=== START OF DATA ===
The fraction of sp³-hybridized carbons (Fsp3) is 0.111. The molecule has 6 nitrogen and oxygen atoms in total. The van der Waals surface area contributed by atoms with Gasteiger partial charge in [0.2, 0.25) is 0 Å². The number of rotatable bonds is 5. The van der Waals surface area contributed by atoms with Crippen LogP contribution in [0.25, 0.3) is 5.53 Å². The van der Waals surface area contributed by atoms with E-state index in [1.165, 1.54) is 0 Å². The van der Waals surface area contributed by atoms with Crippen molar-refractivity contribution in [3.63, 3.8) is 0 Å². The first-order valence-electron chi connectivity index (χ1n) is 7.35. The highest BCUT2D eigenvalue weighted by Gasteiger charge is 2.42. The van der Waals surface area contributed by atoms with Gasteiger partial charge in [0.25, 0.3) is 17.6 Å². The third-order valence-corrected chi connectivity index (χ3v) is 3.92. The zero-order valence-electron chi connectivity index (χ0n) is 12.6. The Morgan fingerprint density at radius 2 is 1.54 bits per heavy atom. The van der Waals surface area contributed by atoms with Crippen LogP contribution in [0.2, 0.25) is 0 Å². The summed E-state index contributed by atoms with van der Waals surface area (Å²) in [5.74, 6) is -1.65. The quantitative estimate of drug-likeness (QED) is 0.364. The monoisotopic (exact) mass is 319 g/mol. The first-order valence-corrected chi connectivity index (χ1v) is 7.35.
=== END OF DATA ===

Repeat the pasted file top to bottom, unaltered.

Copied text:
The fraction of sp³-hybridized carbons (Fsp3) is 0.111. The molecule has 6 nitrogen and oxygen atoms in total. The van der Waals surface area contributed by atoms with Gasteiger partial charge in [0.2, 0.25) is 0 Å². The number of rotatable bonds is 5. The van der Waals surface area contributed by atoms with Crippen LogP contribution in [0.25, 0.3) is 5.53 Å². The van der Waals surface area contributed by atoms with E-state index in [1.165, 1.54) is 0 Å². The van der Waals surface area contributed by atoms with Crippen molar-refractivity contribution in [3.63, 3.8) is 0 Å². The first-order valence-electron chi connectivity index (χ1n) is 7.35. The highest BCUT2D eigenvalue weighted by Gasteiger charge is 2.42. The van der Waals surface area contributed by atoms with Gasteiger partial charge in [0.25, 0.3) is 17.6 Å². The third-order valence-corrected chi connectivity index (χ3v) is 3.92. The zero-order valence-electron chi connectivity index (χ0n) is 12.6. The Morgan fingerprint density at radius 2 is 1.54 bits per heavy atom. The van der Waals surface area contributed by atoms with Crippen LogP contribution in [0.2, 0.25) is 0 Å². The summed E-state index contributed by atoms with van der Waals surface area (Å²) in [5.74, 6) is -1.65. The quantitative estimate of drug-likeness (QED) is 0.364. The monoisotopic (exact) mass is 319 g/mol. The first-order valence-corrected chi connectivity index (χ1v) is 7.35.